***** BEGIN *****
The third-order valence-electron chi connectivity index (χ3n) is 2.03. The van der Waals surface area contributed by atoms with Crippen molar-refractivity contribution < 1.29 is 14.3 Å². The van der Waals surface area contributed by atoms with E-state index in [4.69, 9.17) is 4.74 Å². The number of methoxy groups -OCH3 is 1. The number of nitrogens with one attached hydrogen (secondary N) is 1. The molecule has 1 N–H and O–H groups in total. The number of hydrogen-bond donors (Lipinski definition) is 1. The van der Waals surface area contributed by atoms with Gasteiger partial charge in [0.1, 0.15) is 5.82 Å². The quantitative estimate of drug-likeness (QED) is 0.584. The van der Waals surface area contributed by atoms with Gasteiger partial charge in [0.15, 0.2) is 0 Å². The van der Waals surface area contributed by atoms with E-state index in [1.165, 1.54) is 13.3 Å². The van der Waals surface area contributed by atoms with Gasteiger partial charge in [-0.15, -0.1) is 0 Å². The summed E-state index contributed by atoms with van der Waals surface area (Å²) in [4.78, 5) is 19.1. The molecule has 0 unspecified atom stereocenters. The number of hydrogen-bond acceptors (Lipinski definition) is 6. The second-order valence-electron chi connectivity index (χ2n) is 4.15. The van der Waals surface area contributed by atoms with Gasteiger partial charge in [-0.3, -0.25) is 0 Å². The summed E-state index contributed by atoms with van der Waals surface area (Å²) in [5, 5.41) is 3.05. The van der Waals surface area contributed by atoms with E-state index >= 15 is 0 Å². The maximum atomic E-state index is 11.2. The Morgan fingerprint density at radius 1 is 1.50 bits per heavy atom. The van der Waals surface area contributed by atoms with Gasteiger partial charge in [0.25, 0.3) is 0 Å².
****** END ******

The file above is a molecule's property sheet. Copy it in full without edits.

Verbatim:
The third-order valence-electron chi connectivity index (χ3n) is 2.03. The van der Waals surface area contributed by atoms with Crippen molar-refractivity contribution < 1.29 is 14.3 Å². The van der Waals surface area contributed by atoms with E-state index in [4.69, 9.17) is 4.74 Å². The number of methoxy groups -OCH3 is 1. The number of nitrogens with one attached hydrogen (secondary N) is 1. The molecule has 1 N–H and O–H groups in total. The number of hydrogen-bond donors (Lipinski definition) is 1. The van der Waals surface area contributed by atoms with Gasteiger partial charge in [0.1, 0.15) is 5.82 Å². The quantitative estimate of drug-likeness (QED) is 0.584. The van der Waals surface area contributed by atoms with Gasteiger partial charge in [0.15, 0.2) is 0 Å². The van der Waals surface area contributed by atoms with E-state index in [1.165, 1.54) is 13.3 Å². The van der Waals surface area contributed by atoms with Gasteiger partial charge in [-0.15, -0.1) is 0 Å². The summed E-state index contributed by atoms with van der Waals surface area (Å²) in [4.78, 5) is 19.1. The molecule has 0 unspecified atom stereocenters. The number of hydrogen-bond acceptors (Lipinski definition) is 6. The second-order valence-electron chi connectivity index (χ2n) is 4.15. The van der Waals surface area contributed by atoms with Gasteiger partial charge in [-0.3, -0.25) is 0 Å². The summed E-state index contributed by atoms with van der Waals surface area (Å²) in [5, 5.41) is 3.05. The van der Waals surface area contributed by atoms with E-state index >= 15 is 0 Å². The maximum atomic E-state index is 11.2. The Morgan fingerprint density at radius 1 is 1.50 bits per heavy atom. The van der Waals surface area contributed by atoms with Gasteiger partial charge in [0.25, 0.3) is 0 Å².